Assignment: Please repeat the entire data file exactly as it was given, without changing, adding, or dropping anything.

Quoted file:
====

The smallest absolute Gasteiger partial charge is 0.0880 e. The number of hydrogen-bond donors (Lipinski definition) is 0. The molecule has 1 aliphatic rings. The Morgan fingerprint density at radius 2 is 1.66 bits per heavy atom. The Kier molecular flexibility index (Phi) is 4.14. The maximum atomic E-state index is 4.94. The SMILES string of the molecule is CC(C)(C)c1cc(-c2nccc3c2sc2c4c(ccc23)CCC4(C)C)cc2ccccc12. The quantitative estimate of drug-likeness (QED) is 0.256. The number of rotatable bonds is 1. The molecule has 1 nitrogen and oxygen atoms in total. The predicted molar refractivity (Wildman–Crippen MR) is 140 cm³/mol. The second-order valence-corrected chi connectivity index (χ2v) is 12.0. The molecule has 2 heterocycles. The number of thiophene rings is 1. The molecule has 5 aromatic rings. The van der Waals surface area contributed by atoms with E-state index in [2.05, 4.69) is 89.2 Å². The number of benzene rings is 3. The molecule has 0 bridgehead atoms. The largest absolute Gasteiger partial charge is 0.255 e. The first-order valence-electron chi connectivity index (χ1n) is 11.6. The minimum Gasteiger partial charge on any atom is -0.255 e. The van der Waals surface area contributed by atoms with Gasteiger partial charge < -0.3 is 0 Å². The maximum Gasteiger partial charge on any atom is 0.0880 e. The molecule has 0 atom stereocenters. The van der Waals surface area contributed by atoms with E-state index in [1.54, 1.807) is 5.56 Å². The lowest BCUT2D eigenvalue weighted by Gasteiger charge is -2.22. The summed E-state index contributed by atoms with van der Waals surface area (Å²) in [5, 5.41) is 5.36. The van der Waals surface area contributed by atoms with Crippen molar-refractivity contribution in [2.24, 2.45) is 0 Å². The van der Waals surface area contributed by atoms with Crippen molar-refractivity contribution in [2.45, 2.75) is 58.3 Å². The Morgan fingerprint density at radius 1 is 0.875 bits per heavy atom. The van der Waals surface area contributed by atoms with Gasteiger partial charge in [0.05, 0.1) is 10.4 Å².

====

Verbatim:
The smallest absolute Gasteiger partial charge is 0.0880 e. The number of hydrogen-bond donors (Lipinski definition) is 0. The molecule has 1 aliphatic rings. The Morgan fingerprint density at radius 2 is 1.66 bits per heavy atom. The Kier molecular flexibility index (Phi) is 4.14. The maximum atomic E-state index is 4.94. The SMILES string of the molecule is CC(C)(C)c1cc(-c2nccc3c2sc2c4c(ccc23)CCC4(C)C)cc2ccccc12. The quantitative estimate of drug-likeness (QED) is 0.256. The number of rotatable bonds is 1. The molecule has 1 nitrogen and oxygen atoms in total. The predicted molar refractivity (Wildman–Crippen MR) is 140 cm³/mol. The second-order valence-corrected chi connectivity index (χ2v) is 12.0. The molecule has 2 heterocycles. The number of thiophene rings is 1. The molecule has 5 aromatic rings. The van der Waals surface area contributed by atoms with E-state index in [2.05, 4.69) is 89.2 Å². The number of benzene rings is 3. The molecule has 0 bridgehead atoms. The largest absolute Gasteiger partial charge is 0.255 e. The first-order valence-electron chi connectivity index (χ1n) is 11.6. The minimum Gasteiger partial charge on any atom is -0.255 e. The van der Waals surface area contributed by atoms with Gasteiger partial charge < -0.3 is 0 Å². The maximum Gasteiger partial charge on any atom is 0.0880 e. The molecule has 0 atom stereocenters. The van der Waals surface area contributed by atoms with E-state index in [1.54, 1.807) is 5.56 Å². The lowest BCUT2D eigenvalue weighted by Gasteiger charge is -2.22. The summed E-state index contributed by atoms with van der Waals surface area (Å²) in [5, 5.41) is 5.36. The van der Waals surface area contributed by atoms with Crippen molar-refractivity contribution in [2.24, 2.45) is 0 Å². The van der Waals surface area contributed by atoms with Crippen molar-refractivity contribution in [2.45, 2.75) is 58.3 Å². The Morgan fingerprint density at radius 1 is 0.875 bits per heavy atom. The van der Waals surface area contributed by atoms with Gasteiger partial charge in [0.05, 0.1) is 10.4 Å².